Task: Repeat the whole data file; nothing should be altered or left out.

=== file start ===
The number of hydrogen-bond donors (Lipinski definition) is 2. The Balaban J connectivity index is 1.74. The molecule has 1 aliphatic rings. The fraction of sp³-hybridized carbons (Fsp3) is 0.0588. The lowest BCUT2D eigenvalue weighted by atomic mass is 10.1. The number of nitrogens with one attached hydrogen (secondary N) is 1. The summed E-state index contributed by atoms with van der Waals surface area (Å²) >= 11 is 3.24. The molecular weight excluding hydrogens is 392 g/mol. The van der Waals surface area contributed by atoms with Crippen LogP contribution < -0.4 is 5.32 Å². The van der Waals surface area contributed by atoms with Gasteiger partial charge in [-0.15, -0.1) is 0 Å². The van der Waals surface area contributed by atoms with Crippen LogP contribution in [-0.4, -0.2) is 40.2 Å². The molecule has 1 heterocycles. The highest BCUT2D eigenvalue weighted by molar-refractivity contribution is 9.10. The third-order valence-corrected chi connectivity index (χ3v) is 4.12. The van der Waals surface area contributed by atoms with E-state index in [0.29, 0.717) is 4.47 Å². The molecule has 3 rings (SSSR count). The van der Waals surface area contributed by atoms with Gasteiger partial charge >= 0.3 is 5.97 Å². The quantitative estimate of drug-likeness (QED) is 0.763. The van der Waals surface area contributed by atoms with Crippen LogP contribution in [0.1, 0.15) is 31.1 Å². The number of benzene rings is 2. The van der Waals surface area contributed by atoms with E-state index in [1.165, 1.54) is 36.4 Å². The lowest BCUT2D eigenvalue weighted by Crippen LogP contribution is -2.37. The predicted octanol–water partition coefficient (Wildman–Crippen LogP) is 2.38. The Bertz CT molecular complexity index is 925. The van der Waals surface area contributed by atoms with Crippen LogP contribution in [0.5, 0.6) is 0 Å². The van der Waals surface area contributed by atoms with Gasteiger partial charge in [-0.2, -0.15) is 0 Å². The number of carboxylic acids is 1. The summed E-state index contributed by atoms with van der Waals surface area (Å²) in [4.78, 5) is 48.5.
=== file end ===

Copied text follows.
The number of hydrogen-bond donors (Lipinski definition) is 2. The Balaban J connectivity index is 1.74. The molecule has 1 aliphatic rings. The fraction of sp³-hybridized carbons (Fsp3) is 0.0588. The lowest BCUT2D eigenvalue weighted by atomic mass is 10.1. The number of nitrogens with one attached hydrogen (secondary N) is 1. The summed E-state index contributed by atoms with van der Waals surface area (Å²) >= 11 is 3.24. The molecular weight excluding hydrogens is 392 g/mol. The van der Waals surface area contributed by atoms with Crippen LogP contribution < -0.4 is 5.32 Å². The van der Waals surface area contributed by atoms with Gasteiger partial charge in [-0.15, -0.1) is 0 Å². The van der Waals surface area contributed by atoms with Crippen LogP contribution in [-0.4, -0.2) is 40.2 Å². The molecule has 1 heterocycles. The highest BCUT2D eigenvalue weighted by molar-refractivity contribution is 9.10. The third-order valence-corrected chi connectivity index (χ3v) is 4.12. The van der Waals surface area contributed by atoms with E-state index in [0.29, 0.717) is 4.47 Å². The molecule has 3 rings (SSSR count). The van der Waals surface area contributed by atoms with Gasteiger partial charge >= 0.3 is 5.97 Å². The quantitative estimate of drug-likeness (QED) is 0.763. The van der Waals surface area contributed by atoms with Crippen LogP contribution in [0.1, 0.15) is 31.1 Å². The number of benzene rings is 2. The van der Waals surface area contributed by atoms with E-state index in [1.165, 1.54) is 36.4 Å². The lowest BCUT2D eigenvalue weighted by Crippen LogP contribution is -2.37. The predicted octanol–water partition coefficient (Wildman–Crippen LogP) is 2.38. The Bertz CT molecular complexity index is 925. The van der Waals surface area contributed by atoms with Crippen LogP contribution in [0.5, 0.6) is 0 Å². The van der Waals surface area contributed by atoms with Gasteiger partial charge in [-0.2, -0.15) is 0 Å². The number of carboxylic acids is 1. The summed E-state index contributed by atoms with van der Waals surface area (Å²) in [4.78, 5) is 48.5.